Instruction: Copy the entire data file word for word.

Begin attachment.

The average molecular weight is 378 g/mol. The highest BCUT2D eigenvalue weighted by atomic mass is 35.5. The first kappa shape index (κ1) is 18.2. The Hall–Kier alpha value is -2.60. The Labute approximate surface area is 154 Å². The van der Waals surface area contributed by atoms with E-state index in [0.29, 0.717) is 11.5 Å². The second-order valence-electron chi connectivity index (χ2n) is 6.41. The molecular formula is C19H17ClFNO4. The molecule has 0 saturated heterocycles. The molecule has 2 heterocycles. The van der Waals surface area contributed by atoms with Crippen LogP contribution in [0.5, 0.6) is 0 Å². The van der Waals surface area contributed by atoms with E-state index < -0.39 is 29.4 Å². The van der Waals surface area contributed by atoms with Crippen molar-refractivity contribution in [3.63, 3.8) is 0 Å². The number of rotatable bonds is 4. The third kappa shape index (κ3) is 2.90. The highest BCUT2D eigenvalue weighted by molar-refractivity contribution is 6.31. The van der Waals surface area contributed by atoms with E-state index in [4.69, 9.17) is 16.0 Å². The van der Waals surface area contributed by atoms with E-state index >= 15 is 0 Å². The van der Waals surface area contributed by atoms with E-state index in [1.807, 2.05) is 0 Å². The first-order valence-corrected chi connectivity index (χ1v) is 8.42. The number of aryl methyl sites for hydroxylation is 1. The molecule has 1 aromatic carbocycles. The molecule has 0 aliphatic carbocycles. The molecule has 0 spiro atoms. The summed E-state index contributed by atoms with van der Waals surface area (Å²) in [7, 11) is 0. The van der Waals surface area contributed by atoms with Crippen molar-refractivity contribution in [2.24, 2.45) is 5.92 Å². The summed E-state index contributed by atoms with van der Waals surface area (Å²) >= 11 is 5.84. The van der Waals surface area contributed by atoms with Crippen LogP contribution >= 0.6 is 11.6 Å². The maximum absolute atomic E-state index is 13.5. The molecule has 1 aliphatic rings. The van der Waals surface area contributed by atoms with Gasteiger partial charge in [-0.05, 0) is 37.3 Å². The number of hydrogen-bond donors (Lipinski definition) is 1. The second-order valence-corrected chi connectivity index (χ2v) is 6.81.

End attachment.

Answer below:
The average molecular weight is 378 g/mol. The highest BCUT2D eigenvalue weighted by atomic mass is 35.5. The first kappa shape index (κ1) is 18.2. The Hall–Kier alpha value is -2.60. The Labute approximate surface area is 154 Å². The van der Waals surface area contributed by atoms with E-state index in [0.29, 0.717) is 11.5 Å². The second-order valence-electron chi connectivity index (χ2n) is 6.41. The molecular formula is C19H17ClFNO4. The molecule has 0 saturated heterocycles. The molecule has 2 heterocycles. The van der Waals surface area contributed by atoms with Crippen LogP contribution in [0.5, 0.6) is 0 Å². The van der Waals surface area contributed by atoms with E-state index < -0.39 is 29.4 Å². The van der Waals surface area contributed by atoms with Crippen molar-refractivity contribution in [3.63, 3.8) is 0 Å². The number of rotatable bonds is 4. The third kappa shape index (κ3) is 2.90. The highest BCUT2D eigenvalue weighted by molar-refractivity contribution is 6.31. The van der Waals surface area contributed by atoms with E-state index in [4.69, 9.17) is 16.0 Å². The van der Waals surface area contributed by atoms with E-state index >= 15 is 0 Å². The van der Waals surface area contributed by atoms with E-state index in [1.807, 2.05) is 0 Å². The first-order valence-corrected chi connectivity index (χ1v) is 8.42. The number of aryl methyl sites for hydroxylation is 1. The molecule has 1 aromatic carbocycles. The molecule has 0 aliphatic carbocycles. The molecule has 0 spiro atoms. The summed E-state index contributed by atoms with van der Waals surface area (Å²) in [7, 11) is 0. The van der Waals surface area contributed by atoms with Crippen molar-refractivity contribution in [2.24, 2.45) is 5.92 Å². The summed E-state index contributed by atoms with van der Waals surface area (Å²) >= 11 is 5.84. The van der Waals surface area contributed by atoms with Crippen LogP contribution >= 0.6 is 11.6 Å². The maximum absolute atomic E-state index is 13.5. The molecule has 1 aliphatic rings. The van der Waals surface area contributed by atoms with Gasteiger partial charge in [-0.05, 0) is 37.3 Å². The number of hydrogen-bond donors (Lipinski definition) is 1. The second-order valence-corrected chi connectivity index (χ2v) is 6.81.